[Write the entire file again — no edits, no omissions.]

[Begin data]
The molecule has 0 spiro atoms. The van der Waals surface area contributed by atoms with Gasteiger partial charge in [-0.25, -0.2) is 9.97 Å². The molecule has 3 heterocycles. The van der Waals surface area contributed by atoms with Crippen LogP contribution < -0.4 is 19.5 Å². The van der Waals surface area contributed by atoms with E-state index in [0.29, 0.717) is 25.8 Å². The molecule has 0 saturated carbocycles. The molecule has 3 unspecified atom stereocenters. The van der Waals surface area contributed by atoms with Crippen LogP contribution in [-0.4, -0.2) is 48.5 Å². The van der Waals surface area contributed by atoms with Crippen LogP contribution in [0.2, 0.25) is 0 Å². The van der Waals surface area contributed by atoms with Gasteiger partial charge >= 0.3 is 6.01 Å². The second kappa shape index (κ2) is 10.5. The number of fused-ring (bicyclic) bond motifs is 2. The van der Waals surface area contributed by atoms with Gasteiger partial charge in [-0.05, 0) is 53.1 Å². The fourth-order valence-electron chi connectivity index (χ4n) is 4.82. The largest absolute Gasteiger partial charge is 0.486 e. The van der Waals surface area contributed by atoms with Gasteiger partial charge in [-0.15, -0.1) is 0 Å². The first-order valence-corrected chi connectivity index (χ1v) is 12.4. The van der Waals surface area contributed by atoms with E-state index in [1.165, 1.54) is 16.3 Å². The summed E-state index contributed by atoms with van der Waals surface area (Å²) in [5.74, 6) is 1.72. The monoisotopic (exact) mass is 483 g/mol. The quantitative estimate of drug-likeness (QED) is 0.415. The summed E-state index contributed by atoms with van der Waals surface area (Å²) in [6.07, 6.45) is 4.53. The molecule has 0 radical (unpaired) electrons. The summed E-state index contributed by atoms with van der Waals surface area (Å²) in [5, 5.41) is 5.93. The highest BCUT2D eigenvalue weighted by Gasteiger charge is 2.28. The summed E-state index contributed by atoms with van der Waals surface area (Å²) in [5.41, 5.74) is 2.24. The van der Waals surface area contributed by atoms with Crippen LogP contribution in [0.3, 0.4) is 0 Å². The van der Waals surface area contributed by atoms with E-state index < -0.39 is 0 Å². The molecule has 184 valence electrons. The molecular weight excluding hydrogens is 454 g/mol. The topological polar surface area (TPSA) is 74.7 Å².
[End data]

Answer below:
The molecule has 0 spiro atoms. The van der Waals surface area contributed by atoms with Gasteiger partial charge in [-0.25, -0.2) is 9.97 Å². The molecule has 3 heterocycles. The van der Waals surface area contributed by atoms with Crippen LogP contribution < -0.4 is 19.5 Å². The van der Waals surface area contributed by atoms with E-state index in [0.29, 0.717) is 25.8 Å². The molecule has 0 saturated carbocycles. The molecule has 3 unspecified atom stereocenters. The van der Waals surface area contributed by atoms with Crippen LogP contribution in [-0.4, -0.2) is 48.5 Å². The van der Waals surface area contributed by atoms with Crippen LogP contribution in [0.2, 0.25) is 0 Å². The van der Waals surface area contributed by atoms with Gasteiger partial charge >= 0.3 is 6.01 Å². The second kappa shape index (κ2) is 10.5. The number of fused-ring (bicyclic) bond motifs is 2. The van der Waals surface area contributed by atoms with Gasteiger partial charge in [-0.05, 0) is 53.1 Å². The fourth-order valence-electron chi connectivity index (χ4n) is 4.82. The largest absolute Gasteiger partial charge is 0.486 e. The van der Waals surface area contributed by atoms with Gasteiger partial charge in [-0.15, -0.1) is 0 Å². The first-order valence-corrected chi connectivity index (χ1v) is 12.4. The van der Waals surface area contributed by atoms with E-state index in [1.165, 1.54) is 16.3 Å². The summed E-state index contributed by atoms with van der Waals surface area (Å²) in [5.74, 6) is 1.72. The monoisotopic (exact) mass is 483 g/mol. The quantitative estimate of drug-likeness (QED) is 0.415. The summed E-state index contributed by atoms with van der Waals surface area (Å²) in [6.07, 6.45) is 4.53. The molecule has 0 radical (unpaired) electrons. The summed E-state index contributed by atoms with van der Waals surface area (Å²) in [5, 5.41) is 5.93. The highest BCUT2D eigenvalue weighted by Gasteiger charge is 2.28. The summed E-state index contributed by atoms with van der Waals surface area (Å²) in [5.41, 5.74) is 2.24. The van der Waals surface area contributed by atoms with Crippen LogP contribution in [0.3, 0.4) is 0 Å². The van der Waals surface area contributed by atoms with E-state index < -0.39 is 0 Å². The molecule has 184 valence electrons. The molecular weight excluding hydrogens is 454 g/mol. The topological polar surface area (TPSA) is 74.7 Å².